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Publication numberUS5017371 A
Publication typeGrant
Application numberUS 07/141,621
Publication dateMay 21, 1991
Filing dateJan 6, 1988
Priority dateJan 6, 1988
Fee statusPaid
Also published asCA1336398C, DE68914644D1, DE68914644T2, EP0396616A1, EP0396616A4, EP0396616B1, WO1989006139A1
Publication number07141621, 141621, US 5017371 A, US 5017371A, US-A-5017371, US5017371 A, US5017371A
InventorsJoseph M. Cummins
Original AssigneeAmarillo Cell Culture Company, Incorporated
Export CitationBiBTeX, EndNote, RefMan
External Links: USPTO, USPTO Assignment, Espacenet
Method for reducing side effects of cancer therapy
US 5017371 A
Abstract
Low doses of interferon contacted with the oral and pharyngeal mucosa of a patient in conjunction with administration of radiation therapy or chemotherapy reduces the toxic side effects associated with administration of said cancer therapy.
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Claims(19)
What is claimed:
1. A method for reducing side effects resulting from the administration of cancer therapy utilizing chemotherapeutic agents or radiation therapy in a patient receiving such therapy for treatment of cancer, said method comprising contacting the oral and pharyngeal mucosa of said patient with alpha-interferon or beta-interferon in an amount effective to reduce said side effects.
2. The method of claim 1 wherein the interferon is human alpha-interferon.
3. The method of claim 1 wherein the interferon is interferon of a non-human species or interferon produced by recombinant DNA technology.
4. The method of claim 1 wherein the patient is receiving chemotherapy.
5. The method of claim 4 wherein the interferon is human interferon.
6. The method of claim 4 wherein the interferon is administered daily during chemotherapy.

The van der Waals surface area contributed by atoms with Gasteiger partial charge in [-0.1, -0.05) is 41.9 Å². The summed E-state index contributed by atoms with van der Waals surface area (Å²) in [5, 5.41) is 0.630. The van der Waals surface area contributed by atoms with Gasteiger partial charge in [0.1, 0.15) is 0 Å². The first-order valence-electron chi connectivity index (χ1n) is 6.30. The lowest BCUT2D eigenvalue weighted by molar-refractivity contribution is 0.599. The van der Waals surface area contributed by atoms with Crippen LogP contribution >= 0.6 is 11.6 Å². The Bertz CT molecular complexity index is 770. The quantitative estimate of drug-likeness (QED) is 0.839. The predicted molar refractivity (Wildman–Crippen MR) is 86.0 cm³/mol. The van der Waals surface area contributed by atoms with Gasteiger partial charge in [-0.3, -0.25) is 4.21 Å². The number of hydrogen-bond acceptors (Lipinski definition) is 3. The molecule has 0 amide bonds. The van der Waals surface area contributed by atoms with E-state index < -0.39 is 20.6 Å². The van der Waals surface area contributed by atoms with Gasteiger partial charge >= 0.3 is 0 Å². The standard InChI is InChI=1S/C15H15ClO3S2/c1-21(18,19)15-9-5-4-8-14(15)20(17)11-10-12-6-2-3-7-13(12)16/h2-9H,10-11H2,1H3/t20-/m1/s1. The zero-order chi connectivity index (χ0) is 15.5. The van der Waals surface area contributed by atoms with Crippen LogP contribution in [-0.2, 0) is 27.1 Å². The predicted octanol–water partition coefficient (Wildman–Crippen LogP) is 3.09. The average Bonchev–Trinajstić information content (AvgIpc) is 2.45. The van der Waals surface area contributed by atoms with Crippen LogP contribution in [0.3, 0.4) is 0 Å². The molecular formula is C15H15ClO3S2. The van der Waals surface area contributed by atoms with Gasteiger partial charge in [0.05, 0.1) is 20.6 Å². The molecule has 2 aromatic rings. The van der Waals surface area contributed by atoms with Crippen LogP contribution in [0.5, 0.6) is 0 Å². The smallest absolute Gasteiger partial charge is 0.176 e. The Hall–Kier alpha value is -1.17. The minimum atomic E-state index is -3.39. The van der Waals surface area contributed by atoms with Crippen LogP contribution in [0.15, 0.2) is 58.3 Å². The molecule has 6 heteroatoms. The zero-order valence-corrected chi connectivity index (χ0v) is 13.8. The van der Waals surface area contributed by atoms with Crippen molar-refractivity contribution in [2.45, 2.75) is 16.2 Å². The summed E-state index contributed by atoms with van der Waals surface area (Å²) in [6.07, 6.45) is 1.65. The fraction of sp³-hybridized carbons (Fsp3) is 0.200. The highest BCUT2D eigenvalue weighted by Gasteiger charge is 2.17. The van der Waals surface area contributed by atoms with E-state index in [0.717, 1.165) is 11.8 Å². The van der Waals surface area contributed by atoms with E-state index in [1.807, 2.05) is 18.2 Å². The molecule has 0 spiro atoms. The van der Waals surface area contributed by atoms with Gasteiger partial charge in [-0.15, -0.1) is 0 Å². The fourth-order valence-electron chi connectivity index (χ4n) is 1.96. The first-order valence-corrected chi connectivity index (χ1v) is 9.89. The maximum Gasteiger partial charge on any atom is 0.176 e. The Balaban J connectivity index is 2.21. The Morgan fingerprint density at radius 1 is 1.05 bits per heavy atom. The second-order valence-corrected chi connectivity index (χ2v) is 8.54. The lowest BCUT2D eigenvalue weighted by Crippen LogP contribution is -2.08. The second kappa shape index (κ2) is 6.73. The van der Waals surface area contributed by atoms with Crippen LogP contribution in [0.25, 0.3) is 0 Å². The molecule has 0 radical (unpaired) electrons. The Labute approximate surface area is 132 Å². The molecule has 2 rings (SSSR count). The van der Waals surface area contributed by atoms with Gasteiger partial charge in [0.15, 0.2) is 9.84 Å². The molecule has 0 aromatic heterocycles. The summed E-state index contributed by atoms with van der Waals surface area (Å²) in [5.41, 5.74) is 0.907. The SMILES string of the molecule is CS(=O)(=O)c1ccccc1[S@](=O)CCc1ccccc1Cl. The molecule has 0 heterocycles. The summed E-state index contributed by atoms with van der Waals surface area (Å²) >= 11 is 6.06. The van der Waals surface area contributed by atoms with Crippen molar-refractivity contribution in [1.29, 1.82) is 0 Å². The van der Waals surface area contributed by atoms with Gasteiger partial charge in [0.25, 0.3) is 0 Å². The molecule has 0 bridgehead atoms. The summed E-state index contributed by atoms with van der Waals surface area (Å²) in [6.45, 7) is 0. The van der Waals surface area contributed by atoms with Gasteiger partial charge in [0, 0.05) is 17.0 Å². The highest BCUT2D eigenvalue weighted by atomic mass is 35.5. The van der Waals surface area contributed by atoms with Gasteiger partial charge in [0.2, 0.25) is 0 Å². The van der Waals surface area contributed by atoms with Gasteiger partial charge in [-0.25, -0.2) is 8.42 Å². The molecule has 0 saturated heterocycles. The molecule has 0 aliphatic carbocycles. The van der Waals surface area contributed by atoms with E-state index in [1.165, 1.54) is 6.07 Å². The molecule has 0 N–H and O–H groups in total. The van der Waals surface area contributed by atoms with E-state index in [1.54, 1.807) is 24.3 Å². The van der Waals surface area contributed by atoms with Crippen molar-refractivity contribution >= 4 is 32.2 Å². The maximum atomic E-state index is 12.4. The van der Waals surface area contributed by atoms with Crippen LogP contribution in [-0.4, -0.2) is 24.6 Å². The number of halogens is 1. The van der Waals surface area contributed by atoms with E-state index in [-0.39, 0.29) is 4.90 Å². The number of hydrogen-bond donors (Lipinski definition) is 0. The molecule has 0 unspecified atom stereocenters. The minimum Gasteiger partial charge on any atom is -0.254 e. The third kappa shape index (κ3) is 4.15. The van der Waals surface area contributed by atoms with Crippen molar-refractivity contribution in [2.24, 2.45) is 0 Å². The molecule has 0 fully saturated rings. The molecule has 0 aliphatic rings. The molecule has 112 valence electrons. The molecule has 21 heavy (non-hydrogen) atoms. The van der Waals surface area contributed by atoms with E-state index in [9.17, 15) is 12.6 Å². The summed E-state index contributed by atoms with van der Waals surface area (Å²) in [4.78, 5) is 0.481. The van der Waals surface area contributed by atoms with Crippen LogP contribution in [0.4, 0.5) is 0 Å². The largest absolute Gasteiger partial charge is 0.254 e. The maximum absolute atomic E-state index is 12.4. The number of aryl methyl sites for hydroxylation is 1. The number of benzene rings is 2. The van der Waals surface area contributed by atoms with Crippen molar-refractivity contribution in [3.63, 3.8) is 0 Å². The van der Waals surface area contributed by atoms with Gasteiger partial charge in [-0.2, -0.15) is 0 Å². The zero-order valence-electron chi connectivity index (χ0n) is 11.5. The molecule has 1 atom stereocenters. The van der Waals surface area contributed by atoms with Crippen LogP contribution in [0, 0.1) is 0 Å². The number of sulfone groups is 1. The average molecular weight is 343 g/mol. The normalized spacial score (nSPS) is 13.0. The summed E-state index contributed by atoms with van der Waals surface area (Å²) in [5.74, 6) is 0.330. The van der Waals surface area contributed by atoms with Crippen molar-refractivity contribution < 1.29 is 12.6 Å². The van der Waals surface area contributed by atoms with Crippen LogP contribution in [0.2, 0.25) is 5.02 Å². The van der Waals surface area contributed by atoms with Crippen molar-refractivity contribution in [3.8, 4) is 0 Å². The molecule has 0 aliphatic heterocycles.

7. The method of claim 6 wherein the amount of interferon is about 0.1 to about 5 IU of interferon per pound of patient weight/per day.
8. The method of claim 1 wherein the amount of interferon is about 0.1 to about 5 IU of interferon per pound of patient weight per day.
9. The method of claim 8 wherein the interferon is alpha-interferon administered daily during cancer therapy.
10. The method of claim 9 wherein the interferon is administered daily beginning at least one day prior to initiation of chemotherapy.
11. The method of claim 1 wherein the interferon is administered in a dosage form adapted to be held in the patient's mouth for a period of time to maximize contact of the interferon with the oral and pharyngeal mucosa of said patient.
12. The method of claim 1 wherein the interferon is administered in the form of an interferon-containing solution.
13. The method of claim 1 wherein the interferon is administered in the form of a lozenge.
14. Method for treating a cancer patient to reduce the undesirable side effects of cancer chemotherapeutic agents, said method comprising the step of contacting the oral and pharyngeal mucosa of said patient with alpha-interferon or beta-interferon in an amount effective to reduce said side effects.
15. The method of claim 14 wherein about 0.1 to about 5 IU of interferon per pound of patient body weight is administered daily beginning at least one day prior to initiation of chemotherapy.